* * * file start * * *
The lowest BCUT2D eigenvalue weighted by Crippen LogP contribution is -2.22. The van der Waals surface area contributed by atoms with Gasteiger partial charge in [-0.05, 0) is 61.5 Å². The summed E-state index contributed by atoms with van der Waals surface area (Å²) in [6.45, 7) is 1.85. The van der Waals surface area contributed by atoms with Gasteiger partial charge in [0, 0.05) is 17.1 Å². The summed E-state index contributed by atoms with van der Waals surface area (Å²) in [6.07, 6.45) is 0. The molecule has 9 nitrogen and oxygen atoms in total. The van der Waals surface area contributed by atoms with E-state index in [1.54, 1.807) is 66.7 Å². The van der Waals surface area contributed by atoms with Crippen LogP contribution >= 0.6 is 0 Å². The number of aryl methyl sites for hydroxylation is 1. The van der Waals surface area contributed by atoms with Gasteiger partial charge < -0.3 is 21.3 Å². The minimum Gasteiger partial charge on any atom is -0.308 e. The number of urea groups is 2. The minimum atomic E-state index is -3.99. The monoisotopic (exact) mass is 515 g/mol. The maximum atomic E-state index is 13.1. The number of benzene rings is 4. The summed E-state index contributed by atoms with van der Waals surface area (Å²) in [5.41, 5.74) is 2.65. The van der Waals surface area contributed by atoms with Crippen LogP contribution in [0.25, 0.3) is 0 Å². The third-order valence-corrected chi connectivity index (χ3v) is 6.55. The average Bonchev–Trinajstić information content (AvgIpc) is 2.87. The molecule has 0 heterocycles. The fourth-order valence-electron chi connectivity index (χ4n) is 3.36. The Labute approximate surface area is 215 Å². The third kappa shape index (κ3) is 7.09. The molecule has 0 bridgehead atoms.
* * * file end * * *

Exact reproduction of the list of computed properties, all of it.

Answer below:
The lowest BCUT2D eigenvalue weighted by Crippen LogP contribution is -2.22. The van der Waals surface area contributed by atoms with Gasteiger partial charge in [-0.05, 0) is 61.5 Å². The summed E-state index contributed by atoms with van der Waals surface area (Å²) in [6.45, 7) is 1.85. The van der Waals surface area contributed by atoms with Gasteiger partial charge in [0, 0.05) is 17.1 Å². The summed E-state index contributed by atoms with van der Waals surface area (Å²) in [6.07, 6.45) is 0. The molecule has 9 nitrogen and oxygen atoms in total. The van der Waals surface area contributed by atoms with E-state index in [1.54, 1.807) is 66.7 Å². The van der Waals surface area contributed by atoms with Crippen LogP contribution >= 0.6 is 0 Å². The number of aryl methyl sites for hydroxylation is 1. The van der Waals surface area contributed by atoms with Gasteiger partial charge < -0.3 is 21.3 Å². The minimum Gasteiger partial charge on any atom is -0.308 e. The number of urea groups is 2. The minimum atomic E-state index is -3.99. The monoisotopic (exact) mass is 515 g/mol. The maximum atomic E-state index is 13.1. The number of benzene rings is 4. The summed E-state index contributed by atoms with van der Waals surface area (Å²) in [5.41, 5.74) is 2.65. The van der Waals surface area contributed by atoms with Crippen LogP contribution in [0.25, 0.3) is 0 Å². The third-order valence-corrected chi connectivity index (χ3v) is 6.55. The average Bonchev–Trinajstić information content (AvgIpc) is 2.87. The molecule has 0 heterocycles. The fourth-order valence-electron chi connectivity index (χ4n) is 3.36. The Labute approximate surface area is 215 Å². The third kappa shape index (κ3) is 7.09. The molecule has 0 bridgehead atoms.